Miyoshi — she is so marvelous. She has won an Oscar and a TV Emmy, and also received a Tony nomination for her Broadway stage work. What more can be said about her as an actress?
Here’s what a columnist (Rick DuBrow, UPI) wrote: “When she talks… it is as though music were tinkling on some delicate, exotic instrument. One thinks of a chandelier being touched and rustled by a soft breeze.
“When she plays comedy, it is in the slyest way, giving her lines inflections that no writer could imagine. Like the finest of actresses, her comedy is often not far from tragedy, or at least tears.”
That says it all.
As for Brandon, he’s a natural boy. It’s all discovery for him; he’s never done anything professional before. He’s growing up on these stages. Yet, surrounded by all that’s Hollywood, he manages to be himself. We have a kid playing a kid.
Kristina is a trained actress, dancer and singer who loves to talk. That’s what she does in “Eddie’s Father.”
With the right people and the right story, what more could we want? Music?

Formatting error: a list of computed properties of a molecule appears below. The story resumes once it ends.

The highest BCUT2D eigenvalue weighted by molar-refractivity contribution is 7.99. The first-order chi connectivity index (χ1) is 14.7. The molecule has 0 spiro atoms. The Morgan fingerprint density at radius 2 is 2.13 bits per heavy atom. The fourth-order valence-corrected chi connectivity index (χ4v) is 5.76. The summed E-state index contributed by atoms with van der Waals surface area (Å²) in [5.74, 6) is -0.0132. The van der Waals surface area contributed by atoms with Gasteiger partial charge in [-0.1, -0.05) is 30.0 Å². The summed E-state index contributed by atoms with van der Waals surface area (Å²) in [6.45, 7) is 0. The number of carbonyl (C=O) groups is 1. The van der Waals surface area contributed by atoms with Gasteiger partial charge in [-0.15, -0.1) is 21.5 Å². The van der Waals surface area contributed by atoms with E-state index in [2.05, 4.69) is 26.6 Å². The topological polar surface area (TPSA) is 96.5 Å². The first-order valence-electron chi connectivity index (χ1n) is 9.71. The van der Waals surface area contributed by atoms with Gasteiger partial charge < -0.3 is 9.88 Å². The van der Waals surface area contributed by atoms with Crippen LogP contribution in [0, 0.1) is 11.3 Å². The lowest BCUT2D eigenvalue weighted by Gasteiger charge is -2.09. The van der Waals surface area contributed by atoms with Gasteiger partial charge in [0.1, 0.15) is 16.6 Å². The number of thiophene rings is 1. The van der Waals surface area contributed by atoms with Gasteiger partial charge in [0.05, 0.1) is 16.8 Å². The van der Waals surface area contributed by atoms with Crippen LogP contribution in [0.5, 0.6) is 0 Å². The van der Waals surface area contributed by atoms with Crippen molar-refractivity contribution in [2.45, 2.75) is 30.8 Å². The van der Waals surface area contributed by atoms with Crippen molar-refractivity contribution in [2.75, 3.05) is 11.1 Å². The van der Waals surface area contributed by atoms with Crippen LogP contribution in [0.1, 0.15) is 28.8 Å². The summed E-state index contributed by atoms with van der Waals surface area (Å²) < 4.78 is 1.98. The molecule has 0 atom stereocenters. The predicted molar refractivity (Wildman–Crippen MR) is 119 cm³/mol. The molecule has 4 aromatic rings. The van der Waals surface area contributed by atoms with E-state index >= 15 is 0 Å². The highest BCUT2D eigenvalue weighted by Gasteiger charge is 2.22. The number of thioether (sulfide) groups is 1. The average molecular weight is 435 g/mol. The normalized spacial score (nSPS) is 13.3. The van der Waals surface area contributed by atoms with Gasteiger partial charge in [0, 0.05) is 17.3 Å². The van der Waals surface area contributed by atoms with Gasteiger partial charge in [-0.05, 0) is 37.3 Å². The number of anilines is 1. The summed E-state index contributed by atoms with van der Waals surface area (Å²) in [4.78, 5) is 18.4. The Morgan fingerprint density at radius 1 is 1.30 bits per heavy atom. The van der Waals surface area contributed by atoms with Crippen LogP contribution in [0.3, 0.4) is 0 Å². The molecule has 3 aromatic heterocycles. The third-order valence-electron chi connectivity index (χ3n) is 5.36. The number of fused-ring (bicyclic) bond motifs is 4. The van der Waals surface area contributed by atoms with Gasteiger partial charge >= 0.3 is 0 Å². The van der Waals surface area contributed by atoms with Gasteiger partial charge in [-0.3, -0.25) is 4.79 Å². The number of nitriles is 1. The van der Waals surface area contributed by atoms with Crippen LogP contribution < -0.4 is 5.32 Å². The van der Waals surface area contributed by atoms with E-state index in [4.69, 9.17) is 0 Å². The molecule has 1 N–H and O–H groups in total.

We have Harry Nilsson, who has two albums out, to score this series. Nilsson brought in a concept, a use of music, that’s never been tried before on television until “Eddie’s Father.”
Music isn’t just a bridge as written by Nilsson. He editorializes with it, in the manner of an offstage voice. And sometimes his music sings the wordless action on the screen.
Courtship Of Eddie’s Father opening theme
Lyrics for “Best Friend” by Harry Nilsson
People let me tell you ’bout my best friend,
He’s a warm-hearted person who’ll love me ’til the end.
People let me tell you bout my best friend,
He’s a one boy cuddly toy — my up, my down, my pride and joy.
People let me tell you ’bout him — he’s so much fun,
Whether we’re talkin’ man to man or whether we’re talking son to son.
‘Cause he’s my best friend.
Yes, he’s my best friend…
The Courtship of Eddie’s Father (video clip)
A school bully named Joey is making life miserable for Eddie — and Joey is a girl, played by a very young Jodie Foster.
For the reruns in the 80’s or early 90’s they used Queen’s “You’re my best friend” as the theme song (at least in the Philadelphia area).